Chapter 2- Principles Of Drug Action And Drug Interactions Flashcards Preview

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Flashcards in Chapter 2- Principles Of Drug Action And Drug Interactions Deck (88):
0

True or False?
Drugs do not create new responses but alter existing physiologic activity

True

1

What is pharmacodynamics?

The study of interactions between drugs and their receptors and the series of events resulting in pharmacological response

2

Agonists are?

Drugs that interact with a receptor to stimulate a response

3

Antagonists are?

Drugs that attach to a receptor but do not stimulate a response

4

Drugs that interact with a receptor to stimulate a response but inhibits other responses are?

Partial antagonists

5

What is ADME

A: absorption
D: distribution
M: metabolism
E: excretion

6

What is the study of the mathematical relationships among ADME of individual medicines over time

Pharmacokinetics

7

What are the most common routes of drug administration?

Enteral, parenteral, and percutaneous routes

8

How are drugs administered via enteral route?

Directly into the GI tract by oral, rectal, or nasogastric route

9

How are drugs administered via parental route?

Using subcutaneous, intramuscular or intravenous routes. Aka sub cut, IM, and IV

10

Inhalation, sublingual, and topical administrations are examples of

Percutaneous routes

11

The process whereby a drug is transferred from its site of entry into the body to the circulating fluids of the body for distribution around the body.

Absorption

12

The rate at which absorption occurs depends on?

The route, the blood flow, and the solubility of the drug

13

Three nursing considerations concerning absorptions are?

1) Administer oral drugs with an adequate amount of fluid usually a large 8 ounce glass of water.
2) Give parenteral forms properly so that they are deposited into the correct tissue for enhanced absorption.
3) Reconstitute and dilute drugs only with the diluent recommended by the manufacturer in the package literature so that the drugs solubility is not impaired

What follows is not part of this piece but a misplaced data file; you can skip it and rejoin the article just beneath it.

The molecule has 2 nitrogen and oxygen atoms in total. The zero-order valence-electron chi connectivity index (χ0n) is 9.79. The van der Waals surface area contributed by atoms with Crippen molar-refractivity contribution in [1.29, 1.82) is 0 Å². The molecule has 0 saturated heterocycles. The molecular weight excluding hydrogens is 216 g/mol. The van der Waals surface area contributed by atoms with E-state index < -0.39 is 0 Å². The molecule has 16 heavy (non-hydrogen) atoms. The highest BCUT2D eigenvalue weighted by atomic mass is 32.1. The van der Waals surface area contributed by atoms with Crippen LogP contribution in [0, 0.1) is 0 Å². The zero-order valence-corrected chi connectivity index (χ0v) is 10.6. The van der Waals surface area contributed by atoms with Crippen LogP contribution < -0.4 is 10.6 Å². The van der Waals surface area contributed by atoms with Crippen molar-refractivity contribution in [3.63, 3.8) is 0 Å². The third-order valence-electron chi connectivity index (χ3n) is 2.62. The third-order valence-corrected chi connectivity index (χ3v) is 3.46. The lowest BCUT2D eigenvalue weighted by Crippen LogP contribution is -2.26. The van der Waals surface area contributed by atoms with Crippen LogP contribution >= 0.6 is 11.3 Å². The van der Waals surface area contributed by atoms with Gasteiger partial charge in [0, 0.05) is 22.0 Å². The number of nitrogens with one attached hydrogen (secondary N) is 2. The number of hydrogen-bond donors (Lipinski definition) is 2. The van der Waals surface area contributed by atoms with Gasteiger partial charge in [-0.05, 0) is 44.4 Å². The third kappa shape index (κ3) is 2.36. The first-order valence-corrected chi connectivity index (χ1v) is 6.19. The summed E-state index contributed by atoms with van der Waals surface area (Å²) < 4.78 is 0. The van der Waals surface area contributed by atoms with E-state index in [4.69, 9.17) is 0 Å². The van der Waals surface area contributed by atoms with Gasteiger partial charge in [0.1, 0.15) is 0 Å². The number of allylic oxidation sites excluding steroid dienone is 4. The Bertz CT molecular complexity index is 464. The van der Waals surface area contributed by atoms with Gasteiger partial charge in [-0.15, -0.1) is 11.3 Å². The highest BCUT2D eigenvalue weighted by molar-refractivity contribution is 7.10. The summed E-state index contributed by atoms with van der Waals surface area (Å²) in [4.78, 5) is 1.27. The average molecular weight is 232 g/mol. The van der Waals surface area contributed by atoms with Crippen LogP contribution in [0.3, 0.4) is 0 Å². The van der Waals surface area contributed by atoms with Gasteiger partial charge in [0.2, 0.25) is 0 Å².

14

What is an example of an insulin site assessment (nursing implementiations)

If a lump remains at the injection site 2-3 hours later absorption maybe impaired

15

Rate of absorption when a drug is administered by a parenteral route depends on?

the rate of blood flow through the tissues

16

What is distribution?

Distribution refers to the ways in which drugs are transported through out the body by circulating body fluids to the site of action, metabolism, and excretion

17

What are the organs with the most extensive blood supplies?

The heart, liver, kidney, and brain receive the distributed drugs most rapidly.

18

Muscle, skin, and fat....

Are areas with less extensive blood supplies

19

Inactive drugs are

Drugs that are bound to plasma proteins

20

Unbound drugs are able to?

Be active. Defuses into tissues interact with receptors and produce physiologic effect or are metabolized and excreted.

21

Lipid soluble drugs tend to

Stay in the body longer

22

Lipid soluble drugs have a?

High affinity for adipose tissue

23

Distribution may be?

General or selective

24

What is metabolism?

Biotransformation

25

Define metabolism

The process whereby the body inactivates drugs

26

Where is the primary site for metabolism?

The liver

27

What are important factors for the conversion of drugs?

Genetic variation of enzyme systems, concurrent use of other drugs, exposure to environmental pollutants, concurrent illness and age.

28

Define excretion

That elimination of drug metabolites and the active drug itself.

29

What are two primary routes of excretion?

G.I. tract to the feces and renal tubes into the urine

30

Evaporation through the skin, exhalation from the lungs, and secretion into the saliva and breastmilk are examples of?

Other routes of excretion

31

A measure of time required for elimination is?

The half-life

32

Define half-life

The amount of time required for 50% of the drug to be a eliminated from the body

33

Define onset of action

When the concentration of a drug at the site of action is sufficient to start a physiologic response

34

What factors affect the onset of action?

Route of administration, rate of absorption, distribution and binding to receptors sites

35

The time at which a drug reaches the highest concentrations on the target receptor sites are called?

Peak action

36

How long the drug has a pharmacologic effect is called?

Duration of action

37

What is a drug concentration time profile?

A time response curve that shows the onset, peak, and duration of action of a drug

38

What demonstrates the relationship between administration of a drug and response?